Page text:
Clarke’s first law: When a distinguished but elderly scientist states that something is possible, he is almost certainly right. When he states that something is impossible, he is very probably wrong.
Clarke’s second law: The only way of discovering the limits of the possible is to venture a little way past them into the impossible.
Clarke’s third law: Any sufficiently advanced technology is indistinguishable from magic.
1. When a distinguished but elderly scientist states that “You have no choice but to accept that the major conclusions of these studies are true,” don’t believe him.
2. The only way of discovering the limits of the reasonable is to venture a little way past them into the unreasonable.
3. Any sufficiently crappy research is indistinguishable from fraud.
It’s the third law that particularly interests me.
On this blog and elsewhere, we sometimes get into disputes about untrustworthy research, things like power pose or embodied cognition which didn’t successfully replicate, or things like ovulation and voting or beauty and sex ratio which never had a chance to be uncovered with the experiments in question (that kangaroo thing), or things like the Daryl Bem ESP studied that just about nobody believed in the first place, and then when people looked carefully it turned out the analysis was a ganglion of forking paths. Things like himmicanes and hurricanes, where we’re like, Who knows? Anything could happen? But the evidence presented to us is pretty much empty. Or that air pollution in China where everyone’s like, Sure, we believe it, but, again, if you believe it, it can’t be from the non-evidence in that paper.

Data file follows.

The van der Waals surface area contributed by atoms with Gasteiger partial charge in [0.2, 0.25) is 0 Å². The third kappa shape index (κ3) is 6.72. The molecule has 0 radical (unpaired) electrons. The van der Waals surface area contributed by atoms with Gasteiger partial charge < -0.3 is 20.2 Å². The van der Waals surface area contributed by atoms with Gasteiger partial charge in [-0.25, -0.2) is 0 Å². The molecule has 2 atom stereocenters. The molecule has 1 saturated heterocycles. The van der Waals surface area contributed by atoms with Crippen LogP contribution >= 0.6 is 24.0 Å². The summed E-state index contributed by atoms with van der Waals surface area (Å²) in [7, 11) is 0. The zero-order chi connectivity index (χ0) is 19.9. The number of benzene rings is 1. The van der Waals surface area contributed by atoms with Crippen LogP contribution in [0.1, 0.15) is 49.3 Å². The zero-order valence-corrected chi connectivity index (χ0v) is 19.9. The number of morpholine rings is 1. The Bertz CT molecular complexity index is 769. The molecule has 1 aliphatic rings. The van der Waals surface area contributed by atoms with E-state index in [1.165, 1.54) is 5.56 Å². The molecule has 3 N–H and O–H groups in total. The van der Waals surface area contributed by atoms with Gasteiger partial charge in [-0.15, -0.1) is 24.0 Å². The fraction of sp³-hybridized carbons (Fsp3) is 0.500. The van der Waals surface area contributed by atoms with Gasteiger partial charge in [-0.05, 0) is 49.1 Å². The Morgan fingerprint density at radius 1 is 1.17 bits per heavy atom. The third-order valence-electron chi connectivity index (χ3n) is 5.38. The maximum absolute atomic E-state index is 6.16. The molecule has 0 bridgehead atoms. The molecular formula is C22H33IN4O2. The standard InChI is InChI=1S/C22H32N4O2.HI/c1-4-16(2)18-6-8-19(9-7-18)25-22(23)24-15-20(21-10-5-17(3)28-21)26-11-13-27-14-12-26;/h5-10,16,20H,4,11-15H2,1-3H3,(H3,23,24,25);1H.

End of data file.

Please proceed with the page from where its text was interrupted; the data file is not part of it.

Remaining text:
What all these papers have in common is that they make serious statistical errors. That’s ok, statistics is hard. As I recently wrote, there’s no reason we should trust a statistical analysis, just because it appears in a peer-reviewed journal. Remember, the problem with peer review is with the “peers”: lots of them don’t know statistics either, and lots of them are motivated to believe certain sorts of claims (such as “embodied cognition” or whatever) and don’t care so much about the quality of the evidence.
And now to Clarke’s updated third law. Some of the work in these sorts of papers is so bad that I’m starting to think the authors are making certain mistakes on purpose. That is, they’re not just ignorantly walking down forking paths, picking up shiny statistically significant comparisons, and running with them. No, they’re actively torturing the data, going through hypothesis after hypothesis until they find the magic “p less than .05,” they’re strategically keeping quiet about alternative analyses that didn’t work, they’re selecting out inconvenient data points on purpose, knowingly categorizing variables to keep good cases on one side of the line and bad ones on the other, screwing around with rounding in order to get p-values from just over .05 to just under . . . all these things. In short, they’re cheating.
Even when they’re cheating, I have no doubt that they are doing so for what they perceive to be a higher cause.
Are they cheating or are they just really really incompetent? When Satoshi Kanazawa publishes yet another paper on sex ratios with sample sizes too small to possibly learn anything, even after Weakliem and I published our long article explaining how his analytical strategy could never work, was he cheating—knowingly using a bad method that would allow him to get statistical significance, and thus another publication, from noise? Or was he softly cheating, by purposely not looking into the possibility that his method might be wrong, just looking away so he could continue to use the method? Or was he just incompetent, try to do the scientific equivalent of repairing a watch using garden shears? Same with Daryl Bem and all the rest. I’m not accusing any of them of fraud! Who knows what was going through their mind when they were doing what they were doing.
Anyway, my point is . . . it doesn’t matter. Clarke’s Law! Any sufficiently crappy research is indistinguishable from fraud.